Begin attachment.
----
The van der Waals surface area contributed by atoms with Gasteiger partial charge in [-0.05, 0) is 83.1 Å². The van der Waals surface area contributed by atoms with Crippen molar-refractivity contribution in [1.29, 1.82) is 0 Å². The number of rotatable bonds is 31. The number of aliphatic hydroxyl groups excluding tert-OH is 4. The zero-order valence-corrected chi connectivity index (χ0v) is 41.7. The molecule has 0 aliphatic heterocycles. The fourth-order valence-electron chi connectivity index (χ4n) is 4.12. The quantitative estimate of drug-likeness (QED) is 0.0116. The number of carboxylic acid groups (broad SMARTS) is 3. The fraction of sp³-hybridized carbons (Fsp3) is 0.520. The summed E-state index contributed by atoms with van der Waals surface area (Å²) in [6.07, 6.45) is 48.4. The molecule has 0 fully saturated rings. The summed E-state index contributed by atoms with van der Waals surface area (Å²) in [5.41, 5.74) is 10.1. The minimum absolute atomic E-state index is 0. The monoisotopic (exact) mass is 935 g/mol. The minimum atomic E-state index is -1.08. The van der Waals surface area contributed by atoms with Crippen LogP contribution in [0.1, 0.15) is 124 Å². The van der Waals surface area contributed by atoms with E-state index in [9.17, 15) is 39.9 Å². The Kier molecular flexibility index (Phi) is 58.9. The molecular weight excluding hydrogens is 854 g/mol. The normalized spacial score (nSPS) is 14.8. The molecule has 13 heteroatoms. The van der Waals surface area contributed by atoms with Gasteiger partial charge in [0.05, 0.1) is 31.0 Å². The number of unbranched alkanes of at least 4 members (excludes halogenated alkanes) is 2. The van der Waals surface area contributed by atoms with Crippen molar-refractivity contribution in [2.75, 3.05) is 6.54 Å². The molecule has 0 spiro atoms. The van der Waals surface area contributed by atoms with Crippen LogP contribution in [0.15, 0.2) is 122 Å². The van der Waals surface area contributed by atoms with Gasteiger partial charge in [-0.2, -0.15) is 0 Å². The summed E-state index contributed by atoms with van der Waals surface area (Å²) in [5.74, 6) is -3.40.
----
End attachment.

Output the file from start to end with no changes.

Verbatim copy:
The van der Waals surface area contributed by atoms with Gasteiger partial charge in [-0.05, 0) is 83.1 Å². The van der Waals surface area contributed by atoms with Crippen molar-refractivity contribution in [1.29, 1.82) is 0 Å². The number of rotatable bonds is 31. The number of aliphatic hydroxyl groups excluding tert-OH is 4. The zero-order valence-corrected chi connectivity index (χ0v) is 41.7. The molecule has 0 aliphatic heterocycles. The fourth-order valence-electron chi connectivity index (χ4n) is 4.12. The quantitative estimate of drug-likeness (QED) is 0.0116. The number of carboxylic acid groups (broad SMARTS) is 3. The fraction of sp³-hybridized carbons (Fsp3) is 0.520. The summed E-state index contributed by atoms with van der Waals surface area (Å²) in [6.07, 6.45) is 48.4. The molecule has 0 fully saturated rings. The summed E-state index contributed by atoms with van der Waals surface area (Å²) in [5.41, 5.74) is 10.1. The minimum absolute atomic E-state index is 0. The monoisotopic (exact) mass is 935 g/mol. The minimum atomic E-state index is -1.08. The van der Waals surface area contributed by atoms with Crippen LogP contribution in [0.1, 0.15) is 124 Å². The van der Waals surface area contributed by atoms with E-state index in [9.17, 15) is 39.9 Å². The Kier molecular flexibility index (Phi) is 58.9. The molecular weight excluding hydrogens is 854 g/mol. The normalized spacial score (nSPS) is 14.8. The molecule has 13 heteroatoms. The van der Waals surface area contributed by atoms with Gasteiger partial charge in [0.05, 0.1) is 31.0 Å². The number of unbranched alkanes of at least 4 members (excludes halogenated alkanes) is 2. The van der Waals surface area contributed by atoms with Crippen molar-refractivity contribution in [2.75, 3.05) is 6.54 Å². The molecule has 0 spiro atoms. The van der Waals surface area contributed by atoms with Crippen LogP contribution in [0.15, 0.2) is 122 Å². The van der Waals surface area contributed by atoms with Gasteiger partial charge in [-0.2, -0.15) is 0 Å². The summed E-state index contributed by atoms with van der Waals surface area (Å²) in [5.74, 6) is -3.40.